If you move to a country that has a Social Security agreement with Australia ( there’s 37 of them) you can actually apply form there.
      If you have the full 35 year work life in Australia you’d get the maximum payment.
      That’s the basic situation …..but everyone has different circumstances.

    • The OAP is portable. You just need to meet the qualifications for portability and one of the qualifications if living in a country that hasn’t a social security agreement with Australia is you must be living in Australia for 2 years before your pension becomes portable. Most people stay in Australia and work up until they receive the OAP before moving overseas. Otherwise you’ll be self funded. It all depends on your personal situation etc. It’s on the Centrelink website. Some countries have a social security agreement with Australia so will depend on the country you intend to live.
      I suggest you join a Facebook group in the country you are considering. Google “Australians in XYZ” or “Australian Expats in XYZ” and you should find the appropriate site. They will have the answers to any questions you may have.
      If you get the OAP in Australia and meet all the portability requirements you will still get the full basic part of the pension you get in Australia. The only parts you loose after 6 weeks overseas is the electricity supplement and part of the pension supplement.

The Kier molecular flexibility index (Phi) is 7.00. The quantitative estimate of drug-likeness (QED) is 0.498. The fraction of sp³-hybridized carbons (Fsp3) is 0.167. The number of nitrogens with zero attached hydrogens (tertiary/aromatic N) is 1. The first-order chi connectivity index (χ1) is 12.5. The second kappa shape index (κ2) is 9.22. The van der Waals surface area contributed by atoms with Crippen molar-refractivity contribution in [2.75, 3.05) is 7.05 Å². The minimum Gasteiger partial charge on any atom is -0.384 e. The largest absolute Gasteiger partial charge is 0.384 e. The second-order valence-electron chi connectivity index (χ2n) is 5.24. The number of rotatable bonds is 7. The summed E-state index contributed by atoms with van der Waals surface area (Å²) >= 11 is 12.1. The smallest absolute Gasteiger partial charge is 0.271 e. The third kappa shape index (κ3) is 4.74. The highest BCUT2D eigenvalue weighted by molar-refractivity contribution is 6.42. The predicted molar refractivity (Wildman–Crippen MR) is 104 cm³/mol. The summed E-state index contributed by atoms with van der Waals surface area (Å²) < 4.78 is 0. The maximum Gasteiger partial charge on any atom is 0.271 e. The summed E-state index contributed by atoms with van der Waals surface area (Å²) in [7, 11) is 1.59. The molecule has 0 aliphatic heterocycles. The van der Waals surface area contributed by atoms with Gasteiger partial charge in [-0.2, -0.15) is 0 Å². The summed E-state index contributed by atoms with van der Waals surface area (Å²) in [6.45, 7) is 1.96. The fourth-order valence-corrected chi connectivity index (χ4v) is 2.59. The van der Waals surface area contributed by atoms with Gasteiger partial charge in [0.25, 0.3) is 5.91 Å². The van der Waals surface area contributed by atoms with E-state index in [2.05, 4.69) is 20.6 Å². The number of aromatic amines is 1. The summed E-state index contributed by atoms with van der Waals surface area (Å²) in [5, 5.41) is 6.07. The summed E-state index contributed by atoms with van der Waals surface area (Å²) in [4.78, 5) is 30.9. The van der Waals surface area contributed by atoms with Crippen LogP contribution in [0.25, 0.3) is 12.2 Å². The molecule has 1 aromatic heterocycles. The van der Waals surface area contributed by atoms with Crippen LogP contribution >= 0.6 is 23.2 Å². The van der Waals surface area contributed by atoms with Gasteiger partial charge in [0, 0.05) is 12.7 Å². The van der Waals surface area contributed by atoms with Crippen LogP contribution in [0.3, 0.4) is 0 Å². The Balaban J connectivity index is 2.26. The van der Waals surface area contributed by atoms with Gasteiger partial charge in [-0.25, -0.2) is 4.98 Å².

2. Jan,Thankyou for your simple evaluation of the assets test.
    In October last year my assets fell a few thousand below the assets test and my wife and I applied for a small pension.
    It is now coming up to 4 months and Centrelink estimated date for reply was first week in December and no reply.
    I need to spend about about $20,000 on house maintenance but am in limbo because I want to know our position moving forward.
    I can’t update our finances on my govt because Centrelink freeze access to my gov when they are assessing pension requests.
    It really is poor form by the Govt.thanks again.
    I am now going to reading the deeming article

  3. What a ridiculous, costly and unfair system! It’s disgusting. You buy a luxury mansion and you get a pension. You are well enough off to give your kids millions 5 years before retirement, you get a pension. You spend like a drunken sailor, you get a pension. But save, plan, and settle for a modest home – stuff you! Eke out a living on less income than the OAP to make your savings last 30 years, or draw it out and spend up big and get a taxpayer-funded reward.
    Fred and Jane bought a luxury caravan and travelled around OZ then took a trip abroad, while Jane’s Dad pined away in an aged care home at taxpayer expense. Fred and Jane came home to get a full pension.
    Jack and Jill postponed travel and took Jill’s dad into their home, caring for him for 15 years. By the time he died, they had gone thru most of their savings because they couldn’t get a pension while they had savings in the bank. Now he’s gone, but so has most of their money so the travel they planned is not possible. Great incentive to offload your loved ones onto the government and be totally selfish! What a stupid, uneconomical, unfair and immoral system it is.